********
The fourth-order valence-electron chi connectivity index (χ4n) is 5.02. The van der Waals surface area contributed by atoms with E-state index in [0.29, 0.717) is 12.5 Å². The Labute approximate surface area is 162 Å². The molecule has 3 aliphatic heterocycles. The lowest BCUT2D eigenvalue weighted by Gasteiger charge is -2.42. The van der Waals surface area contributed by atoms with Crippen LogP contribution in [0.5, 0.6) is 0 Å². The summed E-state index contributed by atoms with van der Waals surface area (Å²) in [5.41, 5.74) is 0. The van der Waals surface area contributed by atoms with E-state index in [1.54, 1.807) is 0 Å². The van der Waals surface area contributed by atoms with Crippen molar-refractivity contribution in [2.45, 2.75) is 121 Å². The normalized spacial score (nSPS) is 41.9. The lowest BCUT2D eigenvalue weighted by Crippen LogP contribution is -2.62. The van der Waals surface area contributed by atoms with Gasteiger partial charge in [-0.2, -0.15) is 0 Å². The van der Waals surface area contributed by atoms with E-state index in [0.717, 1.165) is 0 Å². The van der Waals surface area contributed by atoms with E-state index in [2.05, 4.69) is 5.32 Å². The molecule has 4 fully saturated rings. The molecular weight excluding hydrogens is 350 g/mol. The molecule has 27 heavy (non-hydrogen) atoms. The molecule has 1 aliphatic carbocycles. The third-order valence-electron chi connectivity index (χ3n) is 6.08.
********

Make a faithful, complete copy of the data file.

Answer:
The fourth-order valence-electron chi connectivity index (χ4n) is 5.02. The van der Waals surface area contributed by atoms with E-state index in [0.29, 0.717) is 12.5 Å². The Labute approximate surface area is 162 Å². The molecule has 3 aliphatic heterocycles. The lowest BCUT2D eigenvalue weighted by Gasteiger charge is -2.42. The van der Waals surface area contributed by atoms with Crippen LogP contribution in [0.5, 0.6) is 0 Å². The summed E-state index contributed by atoms with van der Waals surface area (Å²) in [5.41, 5.74) is 0. The van der Waals surface area contributed by atoms with E-state index in [1.54, 1.807) is 0 Å². The van der Waals surface area contributed by atoms with Crippen molar-refractivity contribution in [2.45, 2.75) is 121 Å². The normalized spacial score (nSPS) is 41.9. The lowest BCUT2D eigenvalue weighted by Crippen LogP contribution is -2.62. The van der Waals surface area contributed by atoms with Gasteiger partial charge in [-0.2, -0.15) is 0 Å². The van der Waals surface area contributed by atoms with E-state index in [0.717, 1.165) is 0 Å². The van der Waals surface area contributed by atoms with E-state index in [2.05, 4.69) is 5.32 Å². The molecule has 4 fully saturated rings. The molecular weight excluding hydrogens is 350 g/mol. The molecule has 27 heavy (non-hydrogen) atoms. The molecule has 1 aliphatic carbocycles. The third-order valence-electron chi connectivity index (χ3n) is 6.08.